When cool, peel skins from peppers; deseed and trim membranes.
Roughly chop peppers; place into blender.
Use sharp knife to scrape the flesh of the chillies away from the skins; Whiz in blender until pureed, add salt, pepper and lemon juice. (to taste); cover and refrigerate. Paste (properly stored) keeps for about a week.
In a large sauce pan, heat pan then oil; sauteed onions until golden.
Add ground turkey; saute/brown; drain; returning meat to pan.
Add Biber Salcasi; cook through; remove from heat.
Add parsley; set aside until cool.
Ingredients for phyllo brushing and topping
1 egg, beaten
2 tablespoons olive oil
2 tablespoons milk
2 tablespoon yogurt (I used Vaalia vanilla yogurt)
Whisk together all ingredients.
On a flat surface, lay 2 sheets of phyllo***; with pastry brush, “quickly but gently” lol paint the entire sheet; lay two additional phyllo sheets on top; paint those “quickly but gently” too! Making sure sheets match up (are in line with each other)
Place meat mixture on the shorter end of the phyllo sheet; fold side corners about an inch in; roll burrito style.
Preheat oven to 180C (350F) Place rolled borek on lightly oil sprayed tray. (seam down); bend if desired.
Brush all around borek (except bottom) with egg/oil/milk/yogurt mixture.
Bake for about 30 minutes or until lightly golden brown; remove from oven and serve.
I have served these Bend It Like Borek with rocket and a radish yogurt sauce.
Hint and Tip:
As phyllo can be a tad “fiddly”, I made sure the sheets were all in align with each other. (call me obsessive in a good way ) I “asked” them nicely to do that and they were “more than happy” to help me out on the day too! lol
I have tried “many” different washes; egg yolks, egg whites, egg and milk, oil spray etc. I “trialled” just oil sprayed or oiled painted and they did not come out as well as the ingredients for phyllo brushing and topping.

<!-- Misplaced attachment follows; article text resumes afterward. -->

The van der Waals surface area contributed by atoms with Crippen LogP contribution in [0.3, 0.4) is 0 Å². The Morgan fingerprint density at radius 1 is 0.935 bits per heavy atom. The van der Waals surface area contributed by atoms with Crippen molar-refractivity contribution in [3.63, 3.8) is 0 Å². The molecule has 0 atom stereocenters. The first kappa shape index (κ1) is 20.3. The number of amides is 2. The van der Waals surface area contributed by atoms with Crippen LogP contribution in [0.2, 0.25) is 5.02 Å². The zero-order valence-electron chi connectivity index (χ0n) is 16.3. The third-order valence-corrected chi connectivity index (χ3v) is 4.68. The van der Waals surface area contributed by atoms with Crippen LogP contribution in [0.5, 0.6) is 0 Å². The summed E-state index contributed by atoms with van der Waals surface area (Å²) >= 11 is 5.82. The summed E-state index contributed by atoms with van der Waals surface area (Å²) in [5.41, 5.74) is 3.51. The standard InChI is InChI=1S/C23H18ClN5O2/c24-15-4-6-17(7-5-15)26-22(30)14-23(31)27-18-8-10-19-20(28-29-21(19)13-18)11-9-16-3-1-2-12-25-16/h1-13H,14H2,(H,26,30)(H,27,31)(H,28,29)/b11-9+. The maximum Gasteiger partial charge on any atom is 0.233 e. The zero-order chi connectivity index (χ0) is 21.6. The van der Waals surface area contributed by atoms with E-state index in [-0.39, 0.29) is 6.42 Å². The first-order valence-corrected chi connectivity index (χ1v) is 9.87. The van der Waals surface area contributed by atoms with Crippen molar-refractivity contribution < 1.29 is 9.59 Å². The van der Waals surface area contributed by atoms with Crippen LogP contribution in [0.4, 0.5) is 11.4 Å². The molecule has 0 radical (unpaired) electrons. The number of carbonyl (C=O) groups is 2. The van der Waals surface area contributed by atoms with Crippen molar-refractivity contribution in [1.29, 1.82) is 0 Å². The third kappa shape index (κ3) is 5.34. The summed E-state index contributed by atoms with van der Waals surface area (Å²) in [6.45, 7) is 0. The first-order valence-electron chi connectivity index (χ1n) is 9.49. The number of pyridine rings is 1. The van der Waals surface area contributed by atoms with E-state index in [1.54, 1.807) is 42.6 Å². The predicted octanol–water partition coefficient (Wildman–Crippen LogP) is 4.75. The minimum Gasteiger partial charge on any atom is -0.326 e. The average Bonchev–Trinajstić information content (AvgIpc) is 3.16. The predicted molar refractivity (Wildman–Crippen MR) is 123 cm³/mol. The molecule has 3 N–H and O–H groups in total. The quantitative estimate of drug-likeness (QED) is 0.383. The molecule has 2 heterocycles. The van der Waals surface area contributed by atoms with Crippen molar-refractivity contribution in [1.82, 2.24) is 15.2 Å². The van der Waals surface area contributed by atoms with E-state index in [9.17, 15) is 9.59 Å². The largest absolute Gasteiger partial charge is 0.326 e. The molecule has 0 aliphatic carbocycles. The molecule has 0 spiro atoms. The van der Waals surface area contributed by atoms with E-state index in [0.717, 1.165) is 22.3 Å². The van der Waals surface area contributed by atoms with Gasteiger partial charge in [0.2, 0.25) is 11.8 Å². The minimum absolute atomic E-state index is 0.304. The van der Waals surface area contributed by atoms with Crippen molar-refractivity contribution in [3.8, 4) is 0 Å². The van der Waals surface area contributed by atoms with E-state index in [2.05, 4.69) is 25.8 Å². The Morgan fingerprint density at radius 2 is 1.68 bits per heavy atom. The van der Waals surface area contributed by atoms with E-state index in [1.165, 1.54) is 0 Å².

If you could “introduce” two or three food combinations of flavors into pastry, what would they be?
Now that Bend It Like Borek recipe that was “on the list” and is now “off the list“, “I CAN make Borek now too!” you can repeat after me! I HOPE I can “inspire” you to do now too!
*I am aware the main meat staple in Turkey is lamb, but wanted to use up what I had in the freezer and thought Turkey in this Turkish recipe would be nice do!
My turkey was finely ground by the butcher. After defrosting it from the freezer, I “pat dried” the meat with paper towels and after browning it, lessened the moisture by draining the meat before adding in the paste. Hope this helps too!
**I like foods “hot & spicy” but when adjusting for flavor and texture, you need to remember if the mixture is too wet, the pastry will get soggy. If the mixture is too dry, the result will be dry.
***make sure to cover remaining phyllo with damp towel so it does not dry out.
Follow Up Note:
Initially I “did” have the “intent” on making spiral or “coiled” borek, but got distracted when I was trying to line up the pastry sheets and switched the tray so the shorter side of the pastry was facing me. It was not until they were all rolled (see HOW distracted I can get when it comes to food lol) and in the oven baking that I “realized” I had only “bent” the phyllo; hence Bend It Like Borek was created!
I think the greatest ability in one’s life is the ability to laugh at one’s self and BOY, do I keep myself entertained! lol lol lol